For the fourth year, Google's
Summer of Code will pay undergraduate students to work with some of the
world's top developers on open-source projects. Students and mentors also
get a T-shirt, which for many of us is motivation enough. Many of the accepted projects are not
surprising, such as GNOME, KDE, Drupal, and Python. One interesting category
of projects, however, is distributions. Aren't they just writing packages?
What would they do with a Summer of Code project? That's what this article
aims to discover.
This year, four distributions were accepted for a combined total of 40
slots: Debian, Fedora, Gentoo, and openSUSE. Conspicuous in their absence
are other major distributions such as Mandriva and Ubuntu. One wonders what
happened—did they apply (if not, how come?); were they rejected?
Ubuntu participated in 2006 and 2007, so it is curious that the
distribution is not in SoC this year. In addition to these four
distributions, three of the BSDs participated as well, receiving a combined
total of 35 slots: DragonFly BSD, FreeBSD, and NetBSD. Since these are
operating systems in addition to their own package distributions, many of
their slots are devoted to core OS code, while the Linux distributions'
slots are not.
Let's take a closer look at the types of distribution projects in this year's
Summer of Code. Many of Debian's 12 projects relate to installation (two
slots), configuration management (two slots), or package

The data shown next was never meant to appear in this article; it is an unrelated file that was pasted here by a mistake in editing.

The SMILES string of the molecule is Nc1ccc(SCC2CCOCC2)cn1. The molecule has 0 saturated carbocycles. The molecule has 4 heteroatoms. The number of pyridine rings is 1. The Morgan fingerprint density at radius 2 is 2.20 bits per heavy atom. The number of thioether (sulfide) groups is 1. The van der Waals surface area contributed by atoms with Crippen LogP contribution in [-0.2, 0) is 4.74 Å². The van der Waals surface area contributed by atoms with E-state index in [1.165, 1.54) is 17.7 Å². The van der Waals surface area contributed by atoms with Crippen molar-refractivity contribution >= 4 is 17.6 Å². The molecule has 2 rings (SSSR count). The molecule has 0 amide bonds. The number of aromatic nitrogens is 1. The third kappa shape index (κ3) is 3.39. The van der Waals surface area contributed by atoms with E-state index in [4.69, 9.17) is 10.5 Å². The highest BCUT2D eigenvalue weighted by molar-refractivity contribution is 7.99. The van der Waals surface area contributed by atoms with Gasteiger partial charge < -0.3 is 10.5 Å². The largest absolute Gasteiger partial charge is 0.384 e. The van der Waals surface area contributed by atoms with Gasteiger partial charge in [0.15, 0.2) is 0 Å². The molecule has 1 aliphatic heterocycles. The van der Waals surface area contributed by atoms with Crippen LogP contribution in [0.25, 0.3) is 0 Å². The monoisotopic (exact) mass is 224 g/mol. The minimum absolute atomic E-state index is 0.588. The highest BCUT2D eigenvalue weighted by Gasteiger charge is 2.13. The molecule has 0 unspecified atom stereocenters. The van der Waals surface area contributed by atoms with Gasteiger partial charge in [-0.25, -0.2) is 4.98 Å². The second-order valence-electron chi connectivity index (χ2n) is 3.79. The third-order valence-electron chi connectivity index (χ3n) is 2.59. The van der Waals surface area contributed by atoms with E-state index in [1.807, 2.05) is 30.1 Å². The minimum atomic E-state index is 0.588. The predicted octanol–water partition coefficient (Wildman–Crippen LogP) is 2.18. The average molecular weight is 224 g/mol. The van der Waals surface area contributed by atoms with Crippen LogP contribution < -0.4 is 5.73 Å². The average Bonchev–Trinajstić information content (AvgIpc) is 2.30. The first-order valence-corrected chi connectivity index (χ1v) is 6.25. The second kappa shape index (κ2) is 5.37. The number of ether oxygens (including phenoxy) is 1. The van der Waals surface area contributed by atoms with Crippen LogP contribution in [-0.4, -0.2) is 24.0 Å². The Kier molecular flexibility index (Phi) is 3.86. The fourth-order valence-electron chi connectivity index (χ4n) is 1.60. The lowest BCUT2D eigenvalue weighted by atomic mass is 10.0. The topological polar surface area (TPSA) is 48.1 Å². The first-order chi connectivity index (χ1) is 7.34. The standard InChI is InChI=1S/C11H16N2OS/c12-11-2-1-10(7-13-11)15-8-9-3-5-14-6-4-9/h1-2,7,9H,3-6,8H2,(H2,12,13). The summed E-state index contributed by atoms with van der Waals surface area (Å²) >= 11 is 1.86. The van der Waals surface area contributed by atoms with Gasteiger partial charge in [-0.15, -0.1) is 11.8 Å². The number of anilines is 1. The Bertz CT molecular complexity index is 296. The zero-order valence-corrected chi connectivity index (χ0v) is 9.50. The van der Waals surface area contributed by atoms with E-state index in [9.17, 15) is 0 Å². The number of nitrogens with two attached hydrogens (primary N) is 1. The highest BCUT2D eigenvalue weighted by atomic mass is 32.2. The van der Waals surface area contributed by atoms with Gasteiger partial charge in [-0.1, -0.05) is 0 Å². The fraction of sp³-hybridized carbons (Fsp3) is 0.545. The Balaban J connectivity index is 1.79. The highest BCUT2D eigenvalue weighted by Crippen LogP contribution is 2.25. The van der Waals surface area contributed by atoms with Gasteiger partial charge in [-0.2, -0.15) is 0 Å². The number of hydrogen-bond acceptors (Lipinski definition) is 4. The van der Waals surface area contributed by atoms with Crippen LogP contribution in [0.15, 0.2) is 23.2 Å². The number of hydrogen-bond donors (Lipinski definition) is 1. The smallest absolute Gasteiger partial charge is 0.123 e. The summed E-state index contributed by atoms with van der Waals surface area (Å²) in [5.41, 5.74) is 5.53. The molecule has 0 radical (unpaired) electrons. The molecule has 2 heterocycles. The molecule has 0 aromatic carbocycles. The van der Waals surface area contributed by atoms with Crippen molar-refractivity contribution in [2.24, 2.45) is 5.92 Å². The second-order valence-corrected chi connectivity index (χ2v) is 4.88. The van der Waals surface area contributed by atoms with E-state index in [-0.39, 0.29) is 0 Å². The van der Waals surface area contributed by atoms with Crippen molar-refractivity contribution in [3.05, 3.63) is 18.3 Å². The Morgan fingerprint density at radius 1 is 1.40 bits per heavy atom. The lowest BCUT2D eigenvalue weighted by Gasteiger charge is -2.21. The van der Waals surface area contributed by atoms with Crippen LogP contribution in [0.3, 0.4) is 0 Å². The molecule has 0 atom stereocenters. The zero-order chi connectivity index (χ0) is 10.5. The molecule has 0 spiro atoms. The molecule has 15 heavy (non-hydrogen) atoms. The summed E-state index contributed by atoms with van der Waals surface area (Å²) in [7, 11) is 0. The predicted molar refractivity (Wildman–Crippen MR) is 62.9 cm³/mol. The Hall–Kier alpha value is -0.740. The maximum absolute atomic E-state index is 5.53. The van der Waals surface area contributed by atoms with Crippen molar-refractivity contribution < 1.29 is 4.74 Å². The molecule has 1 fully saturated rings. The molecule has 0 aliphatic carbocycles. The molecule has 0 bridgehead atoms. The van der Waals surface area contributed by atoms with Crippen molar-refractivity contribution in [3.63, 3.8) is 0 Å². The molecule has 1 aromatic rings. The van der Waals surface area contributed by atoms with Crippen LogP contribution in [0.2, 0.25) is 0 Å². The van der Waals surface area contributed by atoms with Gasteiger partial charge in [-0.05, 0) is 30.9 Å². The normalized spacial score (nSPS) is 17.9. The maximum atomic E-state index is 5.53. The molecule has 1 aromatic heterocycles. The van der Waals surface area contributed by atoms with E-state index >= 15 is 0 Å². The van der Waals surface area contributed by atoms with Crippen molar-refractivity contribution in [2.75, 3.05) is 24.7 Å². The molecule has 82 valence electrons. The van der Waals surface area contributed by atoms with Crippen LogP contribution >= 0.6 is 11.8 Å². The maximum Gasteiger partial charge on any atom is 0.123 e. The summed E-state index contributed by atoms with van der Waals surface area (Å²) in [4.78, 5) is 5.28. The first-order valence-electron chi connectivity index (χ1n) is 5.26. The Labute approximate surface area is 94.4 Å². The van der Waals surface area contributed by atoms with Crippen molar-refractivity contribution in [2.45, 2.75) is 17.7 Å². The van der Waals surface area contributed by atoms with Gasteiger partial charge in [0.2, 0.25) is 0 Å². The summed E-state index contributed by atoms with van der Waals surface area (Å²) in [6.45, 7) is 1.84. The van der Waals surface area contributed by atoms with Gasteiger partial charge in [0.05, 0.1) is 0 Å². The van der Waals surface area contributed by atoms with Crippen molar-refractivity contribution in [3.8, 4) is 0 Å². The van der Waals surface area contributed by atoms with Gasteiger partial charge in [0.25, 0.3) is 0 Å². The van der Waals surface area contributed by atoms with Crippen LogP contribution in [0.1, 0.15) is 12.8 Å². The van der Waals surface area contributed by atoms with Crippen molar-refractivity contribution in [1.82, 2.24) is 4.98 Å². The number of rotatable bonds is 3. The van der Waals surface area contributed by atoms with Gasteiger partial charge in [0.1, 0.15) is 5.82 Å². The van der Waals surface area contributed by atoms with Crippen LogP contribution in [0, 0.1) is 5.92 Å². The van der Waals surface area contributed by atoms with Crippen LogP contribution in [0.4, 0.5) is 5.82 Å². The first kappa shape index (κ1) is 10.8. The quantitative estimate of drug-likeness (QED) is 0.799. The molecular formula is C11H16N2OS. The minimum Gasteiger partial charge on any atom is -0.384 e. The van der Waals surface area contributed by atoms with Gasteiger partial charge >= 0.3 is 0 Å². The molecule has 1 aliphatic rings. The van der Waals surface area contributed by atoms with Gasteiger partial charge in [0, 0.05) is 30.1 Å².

management/development (seven slots). The exception is a project to make an
embedded, Debian-based NAS device.
Another 12 slots went to Fedora, which shared two of its slots with
JBoss. Fedora has a more eclectic mix: it devoted two slots to package
management and two to configuration management, investing the remaining slots
in features for a translation framework (three), creation of a new Web interface
for the hardware profiler Smolt, enhancement of the
booting profiler Bootchart to use SystemTap, and creation of a
simple, non-linear video editor for ogg video to integrate with the
screencasting tool recordmydesktop.
Gentoo received six slots, of which two relate to package management. The other
four are dedicated to diverse projects: implementing OpenPAM-compatible modules
for Linux, improving a Web-based, WYSIWYG XML editor, making it easy to set
up a Beowulf cluster, and improving Gentoo's embedded network-appliance
OpenSUSE got ten slots; five of these are going toward package
management/development, and one is going toward installation. The remaining four
are the most generally interesting: implementing a face-based authentication
module, enabling ext4 as GRUB's boot partition, interactive crash analysis
(presumably an improvement upon what recent GNOME versions do rather than a
duplication), and creation of a GUI manager for LTSP thin clients.
Now let's take a quick look at BSD land. Of DragonFly's projects, six out
of seven are
OS-related, and the other is installation-related. FreeBSD received 21
slots, of which many are devoted to the core OS—of the rest, four are
related to package management/development, and one aims to improve Wine
support. NetBSD received 14 slots, of which many again went to the core OS.
Other than that, one slot went to installation and another to package
Distributions and "mixed" distributions/OSs unsurprisingly devote a large
quantity of their efforts to their core competencies of package management,
configuration management, and installation. At least in the Summer of Code,
however, they do devote a significant amount of effort to solving larger
problems that affect people outside the distribution.
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